Fluoride has become a very important tool in the fight against tooth decay. Numerous studies have shown a 25-70% reduction in cavities when the area’s water supply is optimally fluoridated.

It was discovered in the early 1900’s that people who had naturally occurring fluoride in their water had fewer cavities. In the 1940s, several cities were chosen for a pilot study where fluoride was added to their water supply. It was such a success that other cities soon decided to join in.

How Does Fluoride Work?

If no fluoride is present in someone’s diet, enamel is composed of structures with the hydroxide ion bonded to them. When fluoride is available, it takes the place of hydroxide because it has a stronger bond to the enamel structure. This stronger bond to fluoride means it takes a stronger acid to break down the tooth structure. This breakdown, leading to mineral loss, is how cavities are formed. So, teeth that have fluoride incorporated into their structure are harder to breakdown than teeth without fluoride.

Fluoride helps in two different ways. Systemic fluoride (what has been consumed) is incorporated throughout the developing teeth. This makes children’s teeth resistant to cavities throughout their lives. Adults also benefit from systemic fluoride because it is found in their saliva where it constantly replenishes the mineral in their teeth. Topical fluoride, like brushing with fluoridated toothpaste or getting a fluoride treatment at the dentist, helps strengthen the outer part of teeth already in the mouth.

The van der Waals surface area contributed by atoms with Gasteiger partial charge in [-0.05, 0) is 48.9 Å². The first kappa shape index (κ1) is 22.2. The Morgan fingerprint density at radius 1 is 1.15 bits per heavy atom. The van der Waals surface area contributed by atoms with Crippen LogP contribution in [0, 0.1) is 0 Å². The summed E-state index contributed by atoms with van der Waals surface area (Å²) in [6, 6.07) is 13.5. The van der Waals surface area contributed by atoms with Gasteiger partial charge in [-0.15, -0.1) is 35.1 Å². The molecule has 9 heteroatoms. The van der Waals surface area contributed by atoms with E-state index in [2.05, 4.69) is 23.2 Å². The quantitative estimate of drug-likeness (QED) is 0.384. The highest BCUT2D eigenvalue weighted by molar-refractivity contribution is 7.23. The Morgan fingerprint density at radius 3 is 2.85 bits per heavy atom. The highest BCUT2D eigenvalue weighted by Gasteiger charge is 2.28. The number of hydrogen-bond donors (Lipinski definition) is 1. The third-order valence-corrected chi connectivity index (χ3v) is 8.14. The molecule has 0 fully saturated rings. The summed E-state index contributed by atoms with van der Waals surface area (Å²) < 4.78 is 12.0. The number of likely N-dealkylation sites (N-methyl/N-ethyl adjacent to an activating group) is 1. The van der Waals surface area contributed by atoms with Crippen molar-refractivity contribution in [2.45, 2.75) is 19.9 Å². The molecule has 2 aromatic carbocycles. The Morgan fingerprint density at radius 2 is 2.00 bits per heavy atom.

Is Fluoride Safe?

Fluoride is safe and natural. Many studies have been performed and all have shown that it is safe. Millions of healthy people have been drinking water with naturally occurring fluoride for generations. Some of them had up to 10 times the concentration as is currently recommended by the FDA. No health problems were reported at this recommended 1 part per million (PPM) level.

Recently it was decided that the concentration should be lowered to .7 PPM. This was because some people were showing signs of fluorosis. Fluorosis is the discoloring of teeth during development because of too much fluoride in their diet. This is why children should not swallow toothpaste.

As just mentioned, too much fluoride can discolor developing teeth. Infants and small children should use nonfluoridated toothpaste until they are able to spit out the excess. When they are old enough, and can spit, start with pea-sized amounts toothpaste. If you do not have fluoride in your water supply, tell your dentist so they can prescribe some supplements.

Filters and bottled water can reduce the amount of fluoride intake. Some bottled water does contain fluoride, but most do not. Some water filters may also reduce the concentration of fluoride. There is very little information on water filters so manufacturers should be consulted.

This information was taken from the ADA publication Fluoridation Facts. Similar data can be found on their website ADA.org.

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